2023 May Be A Year Of TOML

Aside of JSON and XML there is a config format with increasing adoption. TOML may be something you’ll like.

Tom Smykowski



Like every .NET developer for years I’ve worked with XML files for config and serializing data.

I like XML because it’s very verbose and it’s hard to break it. To a point it’s also diffucult to edit it. As a transfer format it’s nice and gives the assurance the receiving end will either fail than read it bad.

But it comes also with some downsides. For example it’s extremely heavy, a disadventage thst makes you question of 100MB of raw data should end up as 1GB on a storage unit, accounting also to a heavy memory usage during parsing. Something new parsers are deal with quite good.


On the other side of the spectrum is JSON, a format implicite of frontend, and especially web development.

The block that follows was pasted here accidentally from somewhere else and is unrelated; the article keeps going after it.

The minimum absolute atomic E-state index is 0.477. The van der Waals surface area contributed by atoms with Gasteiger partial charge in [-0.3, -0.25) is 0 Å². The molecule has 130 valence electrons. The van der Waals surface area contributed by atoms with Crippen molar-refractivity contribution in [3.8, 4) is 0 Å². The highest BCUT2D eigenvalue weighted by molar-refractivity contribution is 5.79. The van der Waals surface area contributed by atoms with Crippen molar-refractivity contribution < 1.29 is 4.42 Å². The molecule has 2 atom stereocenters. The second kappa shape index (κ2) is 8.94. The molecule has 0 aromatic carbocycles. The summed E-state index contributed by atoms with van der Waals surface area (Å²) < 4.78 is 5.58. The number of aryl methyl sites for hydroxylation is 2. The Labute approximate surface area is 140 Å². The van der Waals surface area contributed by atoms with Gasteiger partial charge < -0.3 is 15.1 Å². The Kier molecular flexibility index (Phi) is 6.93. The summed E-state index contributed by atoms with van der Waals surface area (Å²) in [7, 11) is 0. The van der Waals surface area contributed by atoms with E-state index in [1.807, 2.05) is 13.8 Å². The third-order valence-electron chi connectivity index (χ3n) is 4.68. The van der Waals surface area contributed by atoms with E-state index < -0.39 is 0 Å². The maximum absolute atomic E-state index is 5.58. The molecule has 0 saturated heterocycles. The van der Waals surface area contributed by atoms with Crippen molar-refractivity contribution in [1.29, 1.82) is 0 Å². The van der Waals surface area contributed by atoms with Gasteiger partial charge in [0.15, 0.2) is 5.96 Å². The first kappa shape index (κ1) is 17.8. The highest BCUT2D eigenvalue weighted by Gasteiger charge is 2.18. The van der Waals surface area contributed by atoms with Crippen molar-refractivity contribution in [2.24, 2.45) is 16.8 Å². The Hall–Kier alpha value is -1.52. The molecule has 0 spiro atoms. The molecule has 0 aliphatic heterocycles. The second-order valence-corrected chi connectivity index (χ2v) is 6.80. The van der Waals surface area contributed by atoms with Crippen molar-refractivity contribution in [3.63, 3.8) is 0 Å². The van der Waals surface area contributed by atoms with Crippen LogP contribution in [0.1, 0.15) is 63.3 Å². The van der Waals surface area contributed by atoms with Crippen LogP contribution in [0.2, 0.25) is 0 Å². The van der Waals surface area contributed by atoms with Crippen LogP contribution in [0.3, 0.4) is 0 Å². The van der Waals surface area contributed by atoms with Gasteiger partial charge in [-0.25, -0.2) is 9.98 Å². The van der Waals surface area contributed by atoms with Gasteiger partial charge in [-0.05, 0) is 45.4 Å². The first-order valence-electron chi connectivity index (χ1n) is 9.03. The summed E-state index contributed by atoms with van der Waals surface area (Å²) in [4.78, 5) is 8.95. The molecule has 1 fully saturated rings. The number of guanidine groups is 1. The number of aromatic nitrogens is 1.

JSON is light, it’s easy to stringify data, and parse them with JavaScript. But when you start to work with JSON config files you immediately notice that editing a JSON is somehow troublesome.

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Keeping proper setup of curly brackets becomes an important part of the job, and reading bigger JSON files can be troubling. It’s sometimes hard to recognize on whst level of the nesting you are.

Of course it depends on how you use JSON and for rather flat files it’s perfectly fine, like every file format.


In the devops world there’s other format that’s quite popular. It’s YAML. Even the main page seems to written in YAML. Something that gives both adorable and not-fun-at-all vibe:

I don’t feel like the page is easy to read in this format. But with some normal data YAML looks quite ok and can sound familiar for Python coders:



Tom Smykowski

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